Blood Journal
Leading the way in experimental and clinical research in hematology

Chromosomal assignment of genes involved in glycosylphosphatidylinositol anchor biosynthesis: implications for the pathogenesis of paroxysmal nocturnal hemoglobinuria

  1. RE Ware,
  2. TA Howard,
  3. T Kamitani,
  4. HM Change,
  5. ET Yeh, and
  6. MF Seldin
  1. Department of Pediatrics, Duke University Medical Center, Durham, NC.

Abstract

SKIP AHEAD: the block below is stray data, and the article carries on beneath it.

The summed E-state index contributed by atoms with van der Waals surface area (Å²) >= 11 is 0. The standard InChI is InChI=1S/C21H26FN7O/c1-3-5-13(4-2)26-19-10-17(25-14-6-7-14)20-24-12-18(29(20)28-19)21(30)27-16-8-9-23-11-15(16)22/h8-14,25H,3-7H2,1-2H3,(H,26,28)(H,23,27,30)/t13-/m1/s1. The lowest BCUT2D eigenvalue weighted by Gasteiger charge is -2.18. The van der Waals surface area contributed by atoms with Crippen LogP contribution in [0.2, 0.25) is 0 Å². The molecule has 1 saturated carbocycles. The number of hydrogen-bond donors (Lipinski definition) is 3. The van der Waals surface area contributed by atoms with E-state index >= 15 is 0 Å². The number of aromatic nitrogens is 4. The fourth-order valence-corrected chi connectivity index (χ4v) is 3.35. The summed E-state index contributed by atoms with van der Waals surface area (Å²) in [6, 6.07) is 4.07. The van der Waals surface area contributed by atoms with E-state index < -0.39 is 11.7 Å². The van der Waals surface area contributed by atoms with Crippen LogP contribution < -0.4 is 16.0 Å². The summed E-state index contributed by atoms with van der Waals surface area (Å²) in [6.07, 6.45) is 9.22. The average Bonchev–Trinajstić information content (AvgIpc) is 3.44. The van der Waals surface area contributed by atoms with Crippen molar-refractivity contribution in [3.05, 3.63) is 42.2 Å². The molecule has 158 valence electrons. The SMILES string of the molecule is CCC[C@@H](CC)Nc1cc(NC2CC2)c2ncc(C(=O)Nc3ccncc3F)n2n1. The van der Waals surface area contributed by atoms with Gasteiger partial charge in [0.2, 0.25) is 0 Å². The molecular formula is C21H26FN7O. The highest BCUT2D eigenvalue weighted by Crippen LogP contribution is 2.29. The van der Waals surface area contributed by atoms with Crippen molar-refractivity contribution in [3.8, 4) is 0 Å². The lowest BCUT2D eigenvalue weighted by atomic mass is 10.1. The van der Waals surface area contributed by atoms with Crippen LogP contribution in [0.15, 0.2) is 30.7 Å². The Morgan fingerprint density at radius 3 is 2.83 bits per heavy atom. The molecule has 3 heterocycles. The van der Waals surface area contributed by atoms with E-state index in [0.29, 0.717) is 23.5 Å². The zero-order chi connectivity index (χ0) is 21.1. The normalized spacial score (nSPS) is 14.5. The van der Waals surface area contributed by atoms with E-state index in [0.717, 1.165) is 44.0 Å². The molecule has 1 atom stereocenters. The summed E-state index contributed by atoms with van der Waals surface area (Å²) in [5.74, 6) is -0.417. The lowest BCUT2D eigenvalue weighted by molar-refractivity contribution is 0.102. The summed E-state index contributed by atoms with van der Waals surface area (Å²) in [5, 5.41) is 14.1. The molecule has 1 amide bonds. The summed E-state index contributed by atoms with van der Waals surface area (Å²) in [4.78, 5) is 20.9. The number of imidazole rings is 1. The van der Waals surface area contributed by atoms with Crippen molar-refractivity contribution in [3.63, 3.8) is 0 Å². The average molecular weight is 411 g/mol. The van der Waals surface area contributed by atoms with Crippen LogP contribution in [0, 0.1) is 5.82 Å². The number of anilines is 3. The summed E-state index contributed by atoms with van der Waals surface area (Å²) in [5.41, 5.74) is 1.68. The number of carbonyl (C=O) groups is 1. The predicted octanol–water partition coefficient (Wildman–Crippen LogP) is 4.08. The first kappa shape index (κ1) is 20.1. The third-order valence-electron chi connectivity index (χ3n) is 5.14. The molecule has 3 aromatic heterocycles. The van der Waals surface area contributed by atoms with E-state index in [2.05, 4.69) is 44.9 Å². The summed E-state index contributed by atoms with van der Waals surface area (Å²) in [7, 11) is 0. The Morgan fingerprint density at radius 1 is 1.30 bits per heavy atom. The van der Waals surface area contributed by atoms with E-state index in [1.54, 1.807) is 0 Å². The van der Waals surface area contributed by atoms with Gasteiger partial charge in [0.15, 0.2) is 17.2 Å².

Paroxysmal nocturnal hemoglobinuria (PNH) is an acquired clonal hematologic disorder that affects both sexes equally. The biochemical defect in PNH resides in the incomplete enzymatic assembly of glycosylphosphatidylinositol (GPI) anchors used for surface protein attachment. In all PNH patients tested to date, the biosynthetic defect occurs at the addition of N-acetyl-glucosamine to the phosphatidylinositol molecule (class A defect). A human cDNA, Piga, that repairs cell lines with the class A GPI-anchor biosynthetic defect has been recently cloned. Mapping of Piga to the X chromosome suggests that a single acquired mutation within Piga could alter GPI-anchor synthesis and result in PNH. However, this finding does not explain why all PNH patients have the class A defect. In the current study, the chromosomal assignment of Piga, as well as of Pigf and Pigh, two additional genes involved in GPI-anchor biosynthesis, has been established using a mouse interspecific backcross mapping technique. In contrast to Piga, both human and mouse Pigf and Pigh genes map to autosomes. The location of Pigf and Pigh suggests that mutations on both alleles of these autosomal genes would be necessary to produce PNH. This helps to explain the predominant class A defect in PNH.